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Stick to the facts, activist tells Northern Pulp supporters

by Robert Devet

Matt Gunning, one of the founders of the Clean up the Pictou County Pulp Mill facebook group, takes issue with statements made by some of the mill's supporters.
Matt Gunning, one of the founders of the Clean up the Pictou County Pulp Mill facebook group, takes issue with statements made by some of the mill's supporters.

KJIPUKTUK (HALIFAX) - The Northern Pulp mill in Pictou doesn't like the conditions contained in the new Industrial Approval issued by the province's Department of Environment.

That Industrial Approval, issued in January of this year, requires Northern Pulp to substantially reduce emissions, water usage and waste water by 2020.

The mill has been vocal in its opposition. It is appealing the Industrial Approval, and some businesses have spoken out in support of the mill.

For the mill and its supporters to fight back is fine, says Matt Gunning, one of the founders of the Clean up the Pictou County Pulp Mill facebook group. But it should stick to the facts, he says. And back up those facts with sources.

Gunning is particularly concerned about a form letter and fact sheet circulated by the Forest Product Association of Nova Scotia (FPANS) that was obtained by the Halifax Media Co-op.

The letter talks about the need to reduce bureaucratic red tape so that the mill can operate at a level playing field. The new Industrial Approval will put the mill out of business, and all its suppliers as well, the letter argues.

A fact sheet made accompanying the letter suggests that conditions the Department of Environment imposed by the Industrial Approval are stricter than exist in any other North American jurisdictions.

Reductions of waste water production are unreasonable and could even make the smell get worse, FPANS warns. Air emission constraints are also an issue. Increased testing is unnecessary.

Gunning doesn't believe the fact sheet contains many facts.

“You should be suspicious any time you see a so called fact sheet, but those facts are not sourced to independent research,” he tells the Halifax Media Co-op. “You can't believe everything you read.”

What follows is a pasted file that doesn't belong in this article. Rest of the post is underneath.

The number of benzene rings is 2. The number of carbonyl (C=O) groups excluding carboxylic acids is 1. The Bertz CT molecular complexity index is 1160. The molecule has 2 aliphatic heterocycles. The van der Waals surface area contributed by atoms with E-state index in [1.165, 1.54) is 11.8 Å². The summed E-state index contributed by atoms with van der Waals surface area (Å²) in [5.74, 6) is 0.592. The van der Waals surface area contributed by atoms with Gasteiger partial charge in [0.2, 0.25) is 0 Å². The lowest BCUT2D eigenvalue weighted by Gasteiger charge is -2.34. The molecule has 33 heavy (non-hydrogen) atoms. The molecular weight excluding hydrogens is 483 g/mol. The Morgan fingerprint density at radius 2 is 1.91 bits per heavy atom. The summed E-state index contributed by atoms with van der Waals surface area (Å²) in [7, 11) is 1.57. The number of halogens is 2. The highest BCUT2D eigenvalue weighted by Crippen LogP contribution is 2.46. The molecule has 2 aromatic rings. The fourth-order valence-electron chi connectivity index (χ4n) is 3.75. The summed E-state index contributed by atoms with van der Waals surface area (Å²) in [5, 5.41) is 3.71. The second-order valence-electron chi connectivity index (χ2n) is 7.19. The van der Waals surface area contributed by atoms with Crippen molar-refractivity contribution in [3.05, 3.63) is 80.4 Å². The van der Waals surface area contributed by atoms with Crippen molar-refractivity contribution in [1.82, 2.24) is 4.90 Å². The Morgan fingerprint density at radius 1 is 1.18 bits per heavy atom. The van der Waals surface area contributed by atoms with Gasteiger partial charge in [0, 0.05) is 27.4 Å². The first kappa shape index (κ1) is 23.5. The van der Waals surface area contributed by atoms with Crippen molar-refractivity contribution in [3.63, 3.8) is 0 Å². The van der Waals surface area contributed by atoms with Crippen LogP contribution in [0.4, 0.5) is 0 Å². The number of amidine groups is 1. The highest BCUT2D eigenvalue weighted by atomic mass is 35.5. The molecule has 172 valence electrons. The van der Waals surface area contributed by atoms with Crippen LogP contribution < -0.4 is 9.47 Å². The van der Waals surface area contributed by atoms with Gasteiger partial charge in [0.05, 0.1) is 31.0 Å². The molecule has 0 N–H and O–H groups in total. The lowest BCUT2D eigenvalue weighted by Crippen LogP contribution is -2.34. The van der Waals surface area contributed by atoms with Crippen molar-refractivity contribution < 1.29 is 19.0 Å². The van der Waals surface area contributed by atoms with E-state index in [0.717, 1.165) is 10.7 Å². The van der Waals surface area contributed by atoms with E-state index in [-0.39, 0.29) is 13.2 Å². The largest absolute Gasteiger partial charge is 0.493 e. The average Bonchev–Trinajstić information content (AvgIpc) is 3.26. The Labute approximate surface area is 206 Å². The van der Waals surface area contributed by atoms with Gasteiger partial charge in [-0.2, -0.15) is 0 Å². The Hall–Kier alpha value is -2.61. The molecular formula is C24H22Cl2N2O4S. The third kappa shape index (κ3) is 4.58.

His group has written a detailed rebuttal of the claims made by FPANS. We link to it at the bottom of this story.

Gunning doesn't beat around the bush when asked about the veiled threats in the FPANS letter that the Industrial Approval will put the mill out of business.

“Everybody in the community is worried about that sort of thing,” says Gunning.

“The community has said we appreciate that our friends and neighbours work at the mill. But we also have to appreciate that we all have to work and live here, and co-exist, in the same way that other pulp mills have been able to co-exist within their community.

“It is a fair request that the place is cleaned up. We are just asking that their car get pulled over and that they get a fresh Motor Vehicle Inspection,” says Gunning, who sells cars for a living.

It all boils down to accountability, Gunning believes.

“Through this present Industrial Approval the mill has to become accountable to the province. It needs to operate in a sustainable fashion, both environmentally and financially. It doesn't go as far as we feel it should, but it certainly is a step in the right direction,” says Gunning

“Now what also needs to happen is that the province become accountable to the people. The previous Industrial Approval, as weak as it was, would have had some merit if only anything in it had been enforced.”

“We don't expect the mill to become a state of the art facility overnight, but we have to see some forward movement.”

Follow Robert DeVet on Twitter

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Topics: Environment
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Comments

N Pulp just doing what it always has

Northern Pulp is simply carrying on business as usual -- objecting to any sort of oversight and loss of total control of its messaging. This is a business that has operated for fifty years without any 'interference' from environmental concerns and they want to keep it that way. Meanwhile, people in Pictou Landing have put up with the conversion of a beautiful estuary into a stinking sludge pit which releases the equivalent of ten olympic-sized swimming pools' worth of toxic brown effluent into the Northumberland Strait EVERY DAY.

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